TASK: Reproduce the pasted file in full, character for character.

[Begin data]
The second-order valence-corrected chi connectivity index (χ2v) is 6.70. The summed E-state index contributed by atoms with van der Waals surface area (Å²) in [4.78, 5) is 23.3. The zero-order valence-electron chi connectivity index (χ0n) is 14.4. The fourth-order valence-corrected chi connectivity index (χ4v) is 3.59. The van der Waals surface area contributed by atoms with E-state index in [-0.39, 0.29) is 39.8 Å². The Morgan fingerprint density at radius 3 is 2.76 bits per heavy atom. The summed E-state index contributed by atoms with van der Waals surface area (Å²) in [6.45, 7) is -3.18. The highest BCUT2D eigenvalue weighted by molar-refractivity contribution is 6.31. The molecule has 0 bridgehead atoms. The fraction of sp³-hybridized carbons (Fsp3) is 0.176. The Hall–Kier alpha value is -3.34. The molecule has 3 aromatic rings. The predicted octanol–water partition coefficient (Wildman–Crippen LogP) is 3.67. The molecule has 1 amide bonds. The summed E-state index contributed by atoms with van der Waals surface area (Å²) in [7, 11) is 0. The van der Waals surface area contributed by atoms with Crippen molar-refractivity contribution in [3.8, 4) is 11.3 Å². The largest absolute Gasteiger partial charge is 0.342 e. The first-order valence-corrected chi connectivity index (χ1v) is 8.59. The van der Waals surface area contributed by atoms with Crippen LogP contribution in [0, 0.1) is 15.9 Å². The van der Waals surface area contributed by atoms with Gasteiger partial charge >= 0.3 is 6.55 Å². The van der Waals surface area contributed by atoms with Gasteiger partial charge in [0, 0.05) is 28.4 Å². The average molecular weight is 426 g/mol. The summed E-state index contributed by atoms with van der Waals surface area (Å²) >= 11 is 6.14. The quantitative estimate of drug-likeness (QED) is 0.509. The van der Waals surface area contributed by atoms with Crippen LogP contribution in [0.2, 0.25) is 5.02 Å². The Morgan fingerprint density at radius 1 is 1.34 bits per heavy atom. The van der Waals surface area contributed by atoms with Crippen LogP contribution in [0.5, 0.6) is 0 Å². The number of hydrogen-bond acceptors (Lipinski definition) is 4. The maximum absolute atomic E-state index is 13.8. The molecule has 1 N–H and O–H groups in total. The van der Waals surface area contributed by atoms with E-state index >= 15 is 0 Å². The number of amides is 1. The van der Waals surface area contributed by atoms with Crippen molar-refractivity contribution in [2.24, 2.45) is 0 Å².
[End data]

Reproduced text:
The second-order valence-corrected chi connectivity index (χ2v) is 6.70. The summed E-state index contributed by atoms with van der Waals surface area (Å²) in [4.78, 5) is 23.3. The zero-order valence-electron chi connectivity index (χ0n) is 14.4. The fourth-order valence-corrected chi connectivity index (χ4v) is 3.59. The van der Waals surface area contributed by atoms with E-state index in [-0.39, 0.29) is 39.8 Å². The Morgan fingerprint density at radius 3 is 2.76 bits per heavy atom. The summed E-state index contributed by atoms with van der Waals surface area (Å²) in [6.45, 7) is -3.18. The highest BCUT2D eigenvalue weighted by molar-refractivity contribution is 6.31. The molecule has 0 bridgehead atoms. The fraction of sp³-hybridized carbons (Fsp3) is 0.176. The Hall–Kier alpha value is -3.34. The molecule has 3 aromatic rings. The predicted octanol–water partition coefficient (Wildman–Crippen LogP) is 3.67. The molecule has 1 amide bonds. The summed E-state index contributed by atoms with van der Waals surface area (Å²) in [7, 11) is 0. The van der Waals surface area contributed by atoms with Crippen molar-refractivity contribution in [3.8, 4) is 11.3 Å². The largest absolute Gasteiger partial charge is 0.342 e. The first-order valence-corrected chi connectivity index (χ1v) is 8.59. The van der Waals surface area contributed by atoms with Crippen LogP contribution in [0, 0.1) is 15.9 Å². The van der Waals surface area contributed by atoms with Gasteiger partial charge >= 0.3 is 6.55 Å². The van der Waals surface area contributed by atoms with Gasteiger partial charge in [0, 0.05) is 28.4 Å². The average molecular weight is 426 g/mol. The summed E-state index contributed by atoms with van der Waals surface area (Å²) >= 11 is 6.14. The quantitative estimate of drug-likeness (QED) is 0.509. The van der Waals surface area contributed by atoms with Crippen LogP contribution in [0.2, 0.25) is 5.02 Å². The Morgan fingerprint density at radius 1 is 1.34 bits per heavy atom. The van der Waals surface area contributed by atoms with Crippen LogP contribution in [0.5, 0.6) is 0 Å². The number of hydrogen-bond acceptors (Lipinski definition) is 4. The maximum absolute atomic E-state index is 13.8. The molecule has 1 N–H and O–H groups in total. The van der Waals surface area contributed by atoms with E-state index >= 15 is 0 Å². The number of amides is 1. The van der Waals surface area contributed by atoms with Crippen molar-refractivity contribution in [2.24, 2.45) is 0 Å².